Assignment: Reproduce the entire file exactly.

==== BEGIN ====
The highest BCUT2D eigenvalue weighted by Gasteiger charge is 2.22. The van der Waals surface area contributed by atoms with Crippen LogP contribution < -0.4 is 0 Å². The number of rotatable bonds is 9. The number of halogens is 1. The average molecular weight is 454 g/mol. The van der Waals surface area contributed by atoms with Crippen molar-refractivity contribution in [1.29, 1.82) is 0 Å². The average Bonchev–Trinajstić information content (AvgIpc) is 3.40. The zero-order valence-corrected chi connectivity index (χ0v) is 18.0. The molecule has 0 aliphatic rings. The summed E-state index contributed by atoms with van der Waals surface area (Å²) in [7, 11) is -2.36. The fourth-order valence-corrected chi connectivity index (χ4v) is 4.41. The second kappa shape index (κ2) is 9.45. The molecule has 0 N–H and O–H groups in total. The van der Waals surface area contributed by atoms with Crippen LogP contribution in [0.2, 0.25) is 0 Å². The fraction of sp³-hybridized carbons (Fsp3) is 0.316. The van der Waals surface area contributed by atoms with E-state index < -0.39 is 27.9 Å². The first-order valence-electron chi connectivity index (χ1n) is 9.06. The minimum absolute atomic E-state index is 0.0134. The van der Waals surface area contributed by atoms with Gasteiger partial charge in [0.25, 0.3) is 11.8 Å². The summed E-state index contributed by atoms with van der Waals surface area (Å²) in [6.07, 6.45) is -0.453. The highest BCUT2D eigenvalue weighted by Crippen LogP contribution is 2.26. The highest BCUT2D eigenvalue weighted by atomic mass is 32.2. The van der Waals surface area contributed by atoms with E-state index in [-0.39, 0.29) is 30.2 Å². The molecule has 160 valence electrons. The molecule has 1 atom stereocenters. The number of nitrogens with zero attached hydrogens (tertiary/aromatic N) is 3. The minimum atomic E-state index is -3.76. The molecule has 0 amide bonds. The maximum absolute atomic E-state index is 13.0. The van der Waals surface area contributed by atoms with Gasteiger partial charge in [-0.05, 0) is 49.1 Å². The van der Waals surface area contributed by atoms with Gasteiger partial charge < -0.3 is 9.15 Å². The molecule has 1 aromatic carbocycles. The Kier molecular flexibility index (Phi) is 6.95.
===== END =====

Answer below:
The highest BCUT2D eigenvalue weighted by Gasteiger charge is 2.22. The van der Waals surface area contributed by atoms with Crippen LogP contribution < -0.4 is 0 Å². The number of rotatable bonds is 9. The number of halogens is 1. The average molecular weight is 454 g/mol. The van der Waals surface area contributed by atoms with Crippen molar-refractivity contribution in [1.29, 1.82) is 0 Å². The average Bonchev–Trinajstić information content (AvgIpc) is 3.40. The zero-order valence-corrected chi connectivity index (χ0v) is 18.0. The molecule has 0 aliphatic rings. The summed E-state index contributed by atoms with van der Waals surface area (Å²) in [7, 11) is -2.36. The fourth-order valence-corrected chi connectivity index (χ4v) is 4.41. The second kappa shape index (κ2) is 9.45. The molecule has 0 N–H and O–H groups in total. The van der Waals surface area contributed by atoms with Crippen LogP contribution in [0.2, 0.25) is 0 Å². The fraction of sp³-hybridized carbons (Fsp3) is 0.316. The van der Waals surface area contributed by atoms with E-state index < -0.39 is 27.9 Å². The first-order valence-electron chi connectivity index (χ1n) is 9.06. The minimum absolute atomic E-state index is 0.0134. The van der Waals surface area contributed by atoms with Gasteiger partial charge in [0.25, 0.3) is 11.8 Å². The summed E-state index contributed by atoms with van der Waals surface area (Å²) in [6.07, 6.45) is -0.453. The highest BCUT2D eigenvalue weighted by Crippen LogP contribution is 2.26. The highest BCUT2D eigenvalue weighted by atomic mass is 32.2. The van der Waals surface area contributed by atoms with E-state index in [-0.39, 0.29) is 30.2 Å². The molecule has 160 valence electrons. The molecule has 1 atom stereocenters. The number of nitrogens with zero attached hydrogens (tertiary/aromatic N) is 3. The minimum atomic E-state index is -3.76. The molecule has 0 amide bonds. The maximum absolute atomic E-state index is 13.0. The van der Waals surface area contributed by atoms with Gasteiger partial charge in [-0.05, 0) is 49.1 Å². The van der Waals surface area contributed by atoms with Gasteiger partial charge < -0.3 is 9.15 Å². The molecule has 1 aromatic carbocycles. The Kier molecular flexibility index (Phi) is 6.95.